Women’s roles in the early movies reflected their roles in society at the time. Women, according to men of the period, came in three distinct varieties: “nice” women who were plain and virtuous, “prostitutes” who wore heavy makeup and revealing clothing, and the poor “woman without a man” who had to earn her own living.
In the early movies, women were depicted as airheads who needed to be saved — sometimes from themselves. The first movie that Mary Pickford made was “Her First Biscuits.” The silent film was about a bride making her first pan of biscuits. (The husband pretends to like them. She takes them to the workers in his office. Everybody who eats a bite of her biscuits gets sick — you get the idea.)
A few movies were made over the years that did depict women in a better light, of course, but the roles for women in film for several decades were very limited. There were films that were made before men so “generously” gave women the right to vote. Most of them reflected women who were suffragettes as rather plain and unattractive malcontents.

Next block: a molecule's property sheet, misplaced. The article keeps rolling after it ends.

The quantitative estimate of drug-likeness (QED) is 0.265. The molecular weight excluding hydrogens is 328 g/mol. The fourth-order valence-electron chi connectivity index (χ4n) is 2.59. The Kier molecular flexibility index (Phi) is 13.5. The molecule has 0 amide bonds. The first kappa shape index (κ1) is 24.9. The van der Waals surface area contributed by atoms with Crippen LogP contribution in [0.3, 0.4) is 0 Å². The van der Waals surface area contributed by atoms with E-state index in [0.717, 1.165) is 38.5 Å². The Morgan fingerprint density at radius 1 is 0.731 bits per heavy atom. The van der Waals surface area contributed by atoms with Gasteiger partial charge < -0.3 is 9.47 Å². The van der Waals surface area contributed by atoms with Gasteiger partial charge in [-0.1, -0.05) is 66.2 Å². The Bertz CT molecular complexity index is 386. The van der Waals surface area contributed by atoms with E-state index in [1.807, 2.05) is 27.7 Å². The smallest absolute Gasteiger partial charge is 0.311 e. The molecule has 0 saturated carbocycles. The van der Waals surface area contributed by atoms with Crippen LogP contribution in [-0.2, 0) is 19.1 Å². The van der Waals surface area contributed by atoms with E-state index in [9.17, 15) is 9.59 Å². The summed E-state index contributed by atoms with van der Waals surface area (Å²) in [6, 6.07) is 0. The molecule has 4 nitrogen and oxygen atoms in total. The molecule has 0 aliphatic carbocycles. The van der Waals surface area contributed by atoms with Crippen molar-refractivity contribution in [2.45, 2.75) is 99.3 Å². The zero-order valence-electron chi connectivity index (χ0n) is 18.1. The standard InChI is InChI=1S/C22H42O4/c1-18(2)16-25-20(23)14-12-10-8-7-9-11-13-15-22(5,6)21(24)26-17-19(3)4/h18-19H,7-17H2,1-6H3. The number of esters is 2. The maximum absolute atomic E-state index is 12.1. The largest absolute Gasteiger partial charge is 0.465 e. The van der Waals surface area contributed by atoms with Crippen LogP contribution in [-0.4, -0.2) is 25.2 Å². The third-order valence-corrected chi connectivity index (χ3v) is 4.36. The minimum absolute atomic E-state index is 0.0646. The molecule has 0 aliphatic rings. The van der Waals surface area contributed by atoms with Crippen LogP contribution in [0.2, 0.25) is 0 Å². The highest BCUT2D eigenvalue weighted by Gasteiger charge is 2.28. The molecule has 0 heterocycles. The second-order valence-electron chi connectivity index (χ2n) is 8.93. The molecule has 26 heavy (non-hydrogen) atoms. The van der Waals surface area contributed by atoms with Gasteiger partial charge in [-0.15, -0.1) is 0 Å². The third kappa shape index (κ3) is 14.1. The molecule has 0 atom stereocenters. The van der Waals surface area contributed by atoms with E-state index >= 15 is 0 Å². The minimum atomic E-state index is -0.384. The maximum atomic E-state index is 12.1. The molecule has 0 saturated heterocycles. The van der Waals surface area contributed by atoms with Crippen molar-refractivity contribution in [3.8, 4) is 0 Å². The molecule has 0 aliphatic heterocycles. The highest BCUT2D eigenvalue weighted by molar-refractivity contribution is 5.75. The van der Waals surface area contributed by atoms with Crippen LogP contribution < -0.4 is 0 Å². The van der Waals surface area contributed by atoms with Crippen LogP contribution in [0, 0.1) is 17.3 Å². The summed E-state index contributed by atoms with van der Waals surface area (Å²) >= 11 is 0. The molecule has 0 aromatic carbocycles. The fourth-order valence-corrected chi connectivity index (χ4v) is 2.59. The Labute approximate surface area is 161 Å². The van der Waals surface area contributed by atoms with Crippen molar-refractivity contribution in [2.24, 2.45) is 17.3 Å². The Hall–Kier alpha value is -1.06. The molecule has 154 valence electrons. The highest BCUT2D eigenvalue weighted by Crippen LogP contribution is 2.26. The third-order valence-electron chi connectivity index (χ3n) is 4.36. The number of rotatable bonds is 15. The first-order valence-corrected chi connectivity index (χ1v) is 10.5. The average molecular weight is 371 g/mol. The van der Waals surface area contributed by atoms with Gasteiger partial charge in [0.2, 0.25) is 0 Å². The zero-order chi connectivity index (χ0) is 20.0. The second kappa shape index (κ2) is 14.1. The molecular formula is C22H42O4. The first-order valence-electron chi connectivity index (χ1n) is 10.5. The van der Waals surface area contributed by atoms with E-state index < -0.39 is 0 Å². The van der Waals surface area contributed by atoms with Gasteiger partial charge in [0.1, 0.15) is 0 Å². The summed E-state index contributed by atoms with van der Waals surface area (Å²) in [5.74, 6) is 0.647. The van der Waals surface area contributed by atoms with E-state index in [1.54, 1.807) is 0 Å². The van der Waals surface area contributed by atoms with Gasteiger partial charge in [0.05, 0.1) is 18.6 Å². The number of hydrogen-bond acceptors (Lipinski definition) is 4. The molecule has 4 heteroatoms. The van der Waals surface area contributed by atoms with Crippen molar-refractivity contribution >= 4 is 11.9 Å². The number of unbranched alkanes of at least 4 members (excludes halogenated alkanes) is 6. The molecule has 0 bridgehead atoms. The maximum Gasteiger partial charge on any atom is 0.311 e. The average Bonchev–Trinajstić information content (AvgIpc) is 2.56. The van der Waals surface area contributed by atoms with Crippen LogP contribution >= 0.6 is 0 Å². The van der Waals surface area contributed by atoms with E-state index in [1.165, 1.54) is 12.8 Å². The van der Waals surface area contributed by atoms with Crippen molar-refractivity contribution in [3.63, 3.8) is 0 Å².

As the movie industry (and the country) grew up, more films were made that depicted strong, independent and capable women.
Today, women’s roles in movies and on television are much more diverse. Women are more often portrayed as strong and capable. There are movie roles for women as wives and mothers, of course, but there are also roles for women as politicians, policewomen, soldiers, and spies.
The movies have at least reached adolescence. More women’s movie roles show women as intelligent and able, but there are still way too many films that depict women as sex objects, airheads, or both.